Lisa Krissoff Boehm is Professor of Urban Studies and Director of the Honors Program at Worcester State University in Worcester, MA.  She is the author of Popular Culture and the Enduring Myth of Chicago, 1871-1968 (Routledge) and Making a Way out of No Way: African American Women and the Second Great Migration.



'The volume serves as a very valuable introduction to the history of scholarship and research related to urban life in the US. Summing Up: Highly recommended. Students and scholars of urban history, urban studies, and urban planning, all levels.' 

“With a rich mix of superb scholarship and diverse primary sources, The American Urban Reader questions key concepts of the American City and enables readers to make new connections among historical actors, events, technologies and theories.”
— David Smiley, Assistant Professor, Architecture and Urban Studies, Barnard College, Columbia University

The American Urban Reader has it all--classic essays and cutting-edge scholarship combined with key primary documents that explore 400 years of American urban life, from John Winthrop’s ‘City on a Hill’ to post-Katrina New Orleans. Thoughtfully organized and transdisciplinary in its scope, this terrific volume is essential reading for students, teachers, and anyone interested in learning more about metropolitan America.”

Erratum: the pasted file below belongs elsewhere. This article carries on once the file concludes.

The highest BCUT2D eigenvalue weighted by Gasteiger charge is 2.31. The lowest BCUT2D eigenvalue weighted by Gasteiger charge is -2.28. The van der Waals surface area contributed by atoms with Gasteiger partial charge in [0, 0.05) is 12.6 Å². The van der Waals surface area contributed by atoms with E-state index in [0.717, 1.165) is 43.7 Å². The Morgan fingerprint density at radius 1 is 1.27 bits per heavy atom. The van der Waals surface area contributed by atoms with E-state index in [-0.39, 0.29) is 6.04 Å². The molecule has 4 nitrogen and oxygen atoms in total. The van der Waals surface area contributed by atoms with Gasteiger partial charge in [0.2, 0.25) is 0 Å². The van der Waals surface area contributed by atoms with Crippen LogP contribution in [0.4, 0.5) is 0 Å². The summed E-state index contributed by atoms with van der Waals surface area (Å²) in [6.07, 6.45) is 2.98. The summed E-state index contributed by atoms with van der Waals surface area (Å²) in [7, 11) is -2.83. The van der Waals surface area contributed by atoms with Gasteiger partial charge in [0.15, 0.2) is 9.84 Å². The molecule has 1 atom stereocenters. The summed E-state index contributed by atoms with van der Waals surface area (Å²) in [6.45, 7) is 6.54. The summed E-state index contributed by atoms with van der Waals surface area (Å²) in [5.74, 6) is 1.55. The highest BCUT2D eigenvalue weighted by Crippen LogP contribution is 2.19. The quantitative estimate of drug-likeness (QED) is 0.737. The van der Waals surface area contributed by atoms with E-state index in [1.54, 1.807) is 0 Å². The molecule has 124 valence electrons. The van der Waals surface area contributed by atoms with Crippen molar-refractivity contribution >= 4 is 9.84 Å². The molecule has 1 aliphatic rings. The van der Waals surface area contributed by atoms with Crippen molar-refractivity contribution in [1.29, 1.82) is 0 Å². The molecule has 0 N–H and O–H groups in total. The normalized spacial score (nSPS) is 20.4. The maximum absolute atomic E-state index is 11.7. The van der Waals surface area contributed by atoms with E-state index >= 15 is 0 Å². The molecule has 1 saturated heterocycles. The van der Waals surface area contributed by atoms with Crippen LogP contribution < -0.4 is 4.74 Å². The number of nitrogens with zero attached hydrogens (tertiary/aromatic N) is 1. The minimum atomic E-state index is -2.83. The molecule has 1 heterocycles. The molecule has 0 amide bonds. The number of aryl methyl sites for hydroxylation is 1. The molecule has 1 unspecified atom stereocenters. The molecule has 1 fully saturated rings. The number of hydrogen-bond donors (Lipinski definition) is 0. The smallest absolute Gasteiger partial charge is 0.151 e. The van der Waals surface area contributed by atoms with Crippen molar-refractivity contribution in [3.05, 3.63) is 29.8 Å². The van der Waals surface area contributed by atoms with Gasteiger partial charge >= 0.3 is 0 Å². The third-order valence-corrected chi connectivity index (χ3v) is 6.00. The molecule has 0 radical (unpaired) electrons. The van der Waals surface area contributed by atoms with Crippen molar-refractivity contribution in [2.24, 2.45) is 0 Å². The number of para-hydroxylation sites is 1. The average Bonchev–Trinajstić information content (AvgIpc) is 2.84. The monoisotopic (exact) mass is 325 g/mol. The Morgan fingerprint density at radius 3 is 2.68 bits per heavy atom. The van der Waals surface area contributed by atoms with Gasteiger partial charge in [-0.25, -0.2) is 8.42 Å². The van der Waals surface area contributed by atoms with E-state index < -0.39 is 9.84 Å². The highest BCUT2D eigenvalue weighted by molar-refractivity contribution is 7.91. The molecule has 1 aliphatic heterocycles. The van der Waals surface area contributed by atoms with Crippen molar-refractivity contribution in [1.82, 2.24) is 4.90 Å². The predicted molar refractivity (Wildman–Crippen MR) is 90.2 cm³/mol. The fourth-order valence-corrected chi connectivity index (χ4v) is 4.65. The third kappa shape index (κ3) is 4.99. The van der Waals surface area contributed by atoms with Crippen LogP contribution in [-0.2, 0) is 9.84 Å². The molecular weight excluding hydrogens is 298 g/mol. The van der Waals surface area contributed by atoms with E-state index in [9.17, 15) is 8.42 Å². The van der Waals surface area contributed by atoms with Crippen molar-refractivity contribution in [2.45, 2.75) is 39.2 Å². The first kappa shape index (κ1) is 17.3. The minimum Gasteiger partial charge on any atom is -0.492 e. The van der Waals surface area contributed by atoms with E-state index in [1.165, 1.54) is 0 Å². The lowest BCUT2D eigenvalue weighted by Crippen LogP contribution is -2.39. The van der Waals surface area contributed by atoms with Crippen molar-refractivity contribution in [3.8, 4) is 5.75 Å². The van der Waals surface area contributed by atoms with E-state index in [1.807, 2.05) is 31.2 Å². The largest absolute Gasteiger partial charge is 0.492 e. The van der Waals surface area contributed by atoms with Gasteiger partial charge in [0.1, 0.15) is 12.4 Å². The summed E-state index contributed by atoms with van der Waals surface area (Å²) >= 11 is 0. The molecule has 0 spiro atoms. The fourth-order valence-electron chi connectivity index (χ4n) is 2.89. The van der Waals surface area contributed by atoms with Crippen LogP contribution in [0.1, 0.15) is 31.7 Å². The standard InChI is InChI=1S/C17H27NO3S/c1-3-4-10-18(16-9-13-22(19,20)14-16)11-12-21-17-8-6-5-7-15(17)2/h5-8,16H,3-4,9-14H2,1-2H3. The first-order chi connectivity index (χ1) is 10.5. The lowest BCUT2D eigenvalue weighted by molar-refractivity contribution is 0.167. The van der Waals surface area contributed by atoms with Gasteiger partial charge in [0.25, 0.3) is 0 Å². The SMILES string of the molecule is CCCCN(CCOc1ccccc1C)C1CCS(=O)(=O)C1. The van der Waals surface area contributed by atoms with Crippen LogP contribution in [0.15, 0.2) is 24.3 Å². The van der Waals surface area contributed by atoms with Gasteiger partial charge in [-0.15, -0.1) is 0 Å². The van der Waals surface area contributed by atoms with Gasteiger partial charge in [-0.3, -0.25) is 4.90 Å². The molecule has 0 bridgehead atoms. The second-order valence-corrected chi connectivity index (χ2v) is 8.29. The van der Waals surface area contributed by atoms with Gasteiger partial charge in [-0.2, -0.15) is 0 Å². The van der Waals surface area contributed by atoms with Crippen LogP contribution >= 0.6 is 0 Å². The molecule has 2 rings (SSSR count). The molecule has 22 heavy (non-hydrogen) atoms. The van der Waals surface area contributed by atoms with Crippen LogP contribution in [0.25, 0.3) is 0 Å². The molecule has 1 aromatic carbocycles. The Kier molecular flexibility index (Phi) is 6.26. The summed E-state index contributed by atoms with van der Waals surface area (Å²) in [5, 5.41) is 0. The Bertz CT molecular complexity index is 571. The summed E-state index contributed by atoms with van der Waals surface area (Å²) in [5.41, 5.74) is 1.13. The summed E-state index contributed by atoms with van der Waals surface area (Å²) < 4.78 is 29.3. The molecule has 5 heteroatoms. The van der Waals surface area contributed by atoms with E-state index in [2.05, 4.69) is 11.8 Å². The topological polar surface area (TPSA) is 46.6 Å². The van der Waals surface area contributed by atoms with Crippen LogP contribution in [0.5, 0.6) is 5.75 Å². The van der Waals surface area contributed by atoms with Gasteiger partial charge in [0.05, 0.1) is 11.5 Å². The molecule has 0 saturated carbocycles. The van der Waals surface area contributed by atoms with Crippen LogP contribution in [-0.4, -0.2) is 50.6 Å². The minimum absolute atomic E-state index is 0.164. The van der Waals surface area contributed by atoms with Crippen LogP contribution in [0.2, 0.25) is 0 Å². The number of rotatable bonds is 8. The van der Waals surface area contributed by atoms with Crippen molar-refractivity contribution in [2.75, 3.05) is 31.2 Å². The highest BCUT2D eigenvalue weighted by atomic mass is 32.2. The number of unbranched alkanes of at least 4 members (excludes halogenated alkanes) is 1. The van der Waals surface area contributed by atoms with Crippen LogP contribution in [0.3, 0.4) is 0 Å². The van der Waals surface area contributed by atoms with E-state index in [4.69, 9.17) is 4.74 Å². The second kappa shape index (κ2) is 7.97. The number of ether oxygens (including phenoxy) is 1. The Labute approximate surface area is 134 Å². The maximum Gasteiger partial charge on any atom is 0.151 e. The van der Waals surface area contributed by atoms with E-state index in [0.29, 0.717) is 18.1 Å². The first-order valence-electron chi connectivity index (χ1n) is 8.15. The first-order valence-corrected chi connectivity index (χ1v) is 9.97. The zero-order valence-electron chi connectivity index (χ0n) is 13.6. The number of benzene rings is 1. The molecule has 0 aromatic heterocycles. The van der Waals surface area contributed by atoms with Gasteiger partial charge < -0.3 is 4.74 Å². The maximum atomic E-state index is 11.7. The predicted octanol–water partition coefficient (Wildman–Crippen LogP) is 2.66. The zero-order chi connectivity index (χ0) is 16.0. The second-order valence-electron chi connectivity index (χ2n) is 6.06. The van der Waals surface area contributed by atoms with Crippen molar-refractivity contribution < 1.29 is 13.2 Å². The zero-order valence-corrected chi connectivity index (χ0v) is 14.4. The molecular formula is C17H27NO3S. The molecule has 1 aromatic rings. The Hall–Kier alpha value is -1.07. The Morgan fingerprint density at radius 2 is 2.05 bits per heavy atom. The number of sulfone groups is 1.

— Margaret O’Mara, Assistant Professor, Department of History, University of Washington

The American Urban Reader will certainly be timely in the era of Barack Obama. The urban vote was decisive in his amazing election.”
— Ronald Takaki, author of A Different Mirror: A History of Multicultural America

“The editors have done a terrific job of collecting seminal primary, secondary, and theoretical essays on the history, the social life, and the form of the city from the colonial period to the postmodern metropolis. The reader will be useful for students of planning, urban studies, and history—indeed for any student interested in understanding the evolution of the metropolitan landscape.” 
— Eric Schneider, Urban Studies and History, University of Pennsylvania

Support Material

Companion Website

Please visit our companion website for additional support materials.